This year marks the 12th Bell Let’s Talk Day, an annual campaign put on by Bell Canada to help break down the stigma around mental health. The social campaign has called on public figures and celebrities to lend their voices to the cause, culminating in millions of #BellLetsTalk hashtags being shared around social media and raising over $139 million that goes towards community-based mental health programs, research into mental health, workplace best practices, and public education.
Last year the campaign received criticism, with hashtags such as #belljusttalk and #alltalk started trending on social media, calling into question the impact and relevance of this campaign after so many years of waving the awareness flag.
This year’s theme – ‘Let’s create positive change’ – marks the first notable shift from talking and awareness, to action and doing something about it. This isn’t to say that reducing stigma and galvanizing community support around mental health aren’t vital and ongoing pursuits. Rather, the needs around mental health have grown to such levels that building awareness is no longer enough. More needs to be done, and this year’s theme highlights the need for change to address the growing mental health problem at large in society.
With an industry led by EAPs as all-in-one resources for employee wellbeing, including mental health, the needs have fallen well short of the demand, especially in recent years. With 1-in-2 people experiencing mental health issues not getting the care they need, coupled with EAPs averaging less than 10% utilization and not setup to handle this influx in demand, it’s clear this is a broken system that needs rethinking.
It’s time for us to re-evaluate this problem and explore different ways to solve this problem. EAPs and therapy are no longer enough.
We know that more people are experiencing mental distress in our workplaces than ever before. We also know there are still significant barriers, including stigma, that prevent people from either self-associating with needing mental health intervention or being able to reach the care they need in a timely manner. After all, there are a finite number of therapists, even as needs grow exponentially.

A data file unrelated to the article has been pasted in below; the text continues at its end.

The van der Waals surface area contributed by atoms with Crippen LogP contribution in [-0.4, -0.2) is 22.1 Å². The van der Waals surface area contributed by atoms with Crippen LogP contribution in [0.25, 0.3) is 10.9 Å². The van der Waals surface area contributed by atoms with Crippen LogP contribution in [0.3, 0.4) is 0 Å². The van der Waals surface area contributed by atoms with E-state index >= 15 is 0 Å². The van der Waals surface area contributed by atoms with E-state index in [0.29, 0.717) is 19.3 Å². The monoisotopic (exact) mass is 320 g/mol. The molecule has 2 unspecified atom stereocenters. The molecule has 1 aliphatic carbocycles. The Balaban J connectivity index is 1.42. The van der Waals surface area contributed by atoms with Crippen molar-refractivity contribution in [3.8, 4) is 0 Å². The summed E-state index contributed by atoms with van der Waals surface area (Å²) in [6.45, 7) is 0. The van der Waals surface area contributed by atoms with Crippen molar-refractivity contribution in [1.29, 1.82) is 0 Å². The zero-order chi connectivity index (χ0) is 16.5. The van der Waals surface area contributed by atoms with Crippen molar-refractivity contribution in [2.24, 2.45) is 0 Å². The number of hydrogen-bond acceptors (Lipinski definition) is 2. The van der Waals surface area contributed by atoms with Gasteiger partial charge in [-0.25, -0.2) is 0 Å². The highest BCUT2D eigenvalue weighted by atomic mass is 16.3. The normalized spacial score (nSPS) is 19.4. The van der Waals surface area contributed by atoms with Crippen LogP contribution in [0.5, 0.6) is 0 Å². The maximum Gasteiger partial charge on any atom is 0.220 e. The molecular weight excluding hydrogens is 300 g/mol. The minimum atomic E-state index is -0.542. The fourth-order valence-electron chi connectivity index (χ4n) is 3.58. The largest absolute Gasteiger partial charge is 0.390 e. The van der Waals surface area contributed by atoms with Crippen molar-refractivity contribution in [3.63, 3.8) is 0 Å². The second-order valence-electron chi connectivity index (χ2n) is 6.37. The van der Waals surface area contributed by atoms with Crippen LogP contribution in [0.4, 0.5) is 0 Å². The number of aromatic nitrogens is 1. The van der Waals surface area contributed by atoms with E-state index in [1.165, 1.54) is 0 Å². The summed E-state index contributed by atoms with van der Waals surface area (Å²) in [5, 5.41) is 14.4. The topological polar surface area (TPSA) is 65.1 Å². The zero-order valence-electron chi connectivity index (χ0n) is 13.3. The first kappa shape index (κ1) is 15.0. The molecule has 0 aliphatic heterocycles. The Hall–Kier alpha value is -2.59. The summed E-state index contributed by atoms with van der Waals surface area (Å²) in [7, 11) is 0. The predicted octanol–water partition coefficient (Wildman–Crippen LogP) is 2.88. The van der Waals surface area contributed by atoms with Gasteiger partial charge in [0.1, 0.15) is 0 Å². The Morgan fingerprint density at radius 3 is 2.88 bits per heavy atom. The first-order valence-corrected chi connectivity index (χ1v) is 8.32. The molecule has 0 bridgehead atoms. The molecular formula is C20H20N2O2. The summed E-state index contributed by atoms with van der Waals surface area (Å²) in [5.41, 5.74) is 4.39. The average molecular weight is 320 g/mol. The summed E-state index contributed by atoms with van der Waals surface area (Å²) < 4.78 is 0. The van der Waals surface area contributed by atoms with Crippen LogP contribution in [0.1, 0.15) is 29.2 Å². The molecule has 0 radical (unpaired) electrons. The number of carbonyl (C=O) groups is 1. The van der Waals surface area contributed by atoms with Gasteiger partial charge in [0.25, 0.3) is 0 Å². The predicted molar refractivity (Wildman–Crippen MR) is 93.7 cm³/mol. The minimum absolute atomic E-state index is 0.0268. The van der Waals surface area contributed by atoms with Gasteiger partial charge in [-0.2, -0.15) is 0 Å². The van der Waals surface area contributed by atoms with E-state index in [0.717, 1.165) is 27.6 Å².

With growing numbers and stigma still rampant despite the annual campaign work, the way we talk and behave around mental health needs a serious adjustment. Have you ever noticed that on days like today (Bell Let’s Talk), the discussion is centered almost entirely on illness? The thriving or performance end of the mental health spectrum isn’t touched on. This problem exacerbates everything around mental health, including how we support our employees. We have been conditioned to treat it as a problem that needs changing or fixing, rather than a reality that we need to learn how to cope with in the constant navigation of our mental wellbeing.
The change needs to shift from a conversation of mental illness to one of upskilling and prevention. After all, preventing a problem from occurring is far simpler than fixing it after the fact. This holds true for our mental health.
This year marks another notable change in Bell Let’s Talk: the #BellLetsTalk hashtag no longer tallies each mention and donates 5¢ per message. Instead, Bell is donating a $10M lump sum. This doesn’t mean sharing and the virality of the campaign needs to stop! We’d encourage sharing your stories on social and joining the important conversation that was started some 12 years ago. For more on how you can contribute to this important cause, visit https://letstalk.bell.ca/